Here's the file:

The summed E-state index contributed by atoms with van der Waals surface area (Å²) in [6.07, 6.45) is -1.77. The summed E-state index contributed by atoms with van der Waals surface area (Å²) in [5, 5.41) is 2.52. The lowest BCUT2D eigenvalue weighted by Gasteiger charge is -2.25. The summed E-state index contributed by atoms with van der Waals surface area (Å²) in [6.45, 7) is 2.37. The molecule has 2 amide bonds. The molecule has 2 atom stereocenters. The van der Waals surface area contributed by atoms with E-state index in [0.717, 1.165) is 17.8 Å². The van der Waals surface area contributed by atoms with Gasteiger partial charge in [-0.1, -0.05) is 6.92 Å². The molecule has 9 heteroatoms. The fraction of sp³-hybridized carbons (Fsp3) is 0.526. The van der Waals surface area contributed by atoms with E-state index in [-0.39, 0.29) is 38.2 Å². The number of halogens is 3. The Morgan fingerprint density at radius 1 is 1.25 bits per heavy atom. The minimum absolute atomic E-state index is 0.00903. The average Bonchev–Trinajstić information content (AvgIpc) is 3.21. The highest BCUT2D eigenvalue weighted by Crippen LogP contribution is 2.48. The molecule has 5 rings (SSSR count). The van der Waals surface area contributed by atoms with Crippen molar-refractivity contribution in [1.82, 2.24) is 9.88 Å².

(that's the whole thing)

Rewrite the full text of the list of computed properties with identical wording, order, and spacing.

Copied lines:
The summed E-state index contributed by atoms with van der Waals surface area (Å²) in [6.07, 6.45) is -1.77. The summed E-state index contributed by atoms with van der Waals surface area (Å²) in [5, 5.41) is 2.52. The lowest BCUT2D eigenvalue weighted by Gasteiger charge is -2.25. The summed E-state index contributed by atoms with van der Waals surface area (Å²) in [6.45, 7) is 2.37. The molecule has 2 amide bonds. The molecule has 2 atom stereocenters. The van der Waals surface area contributed by atoms with E-state index in [0.717, 1.165) is 17.8 Å². The van der Waals surface area contributed by atoms with Gasteiger partial charge in [-0.1, -0.05) is 6.92 Å². The molecule has 9 heteroatoms. The fraction of sp³-hybridized carbons (Fsp3) is 0.526. The van der Waals surface area contributed by atoms with E-state index in [-0.39, 0.29) is 38.2 Å². The number of halogens is 3. The Morgan fingerprint density at radius 1 is 1.25 bits per heavy atom. The minimum absolute atomic E-state index is 0.00903. The average Bonchev–Trinajstić information content (AvgIpc) is 3.21. The highest BCUT2D eigenvalue weighted by Crippen LogP contribution is 2.48. The molecule has 5 rings (SSSR count). The van der Waals surface area contributed by atoms with Crippen molar-refractivity contribution in [1.82, 2.24) is 9.88 Å².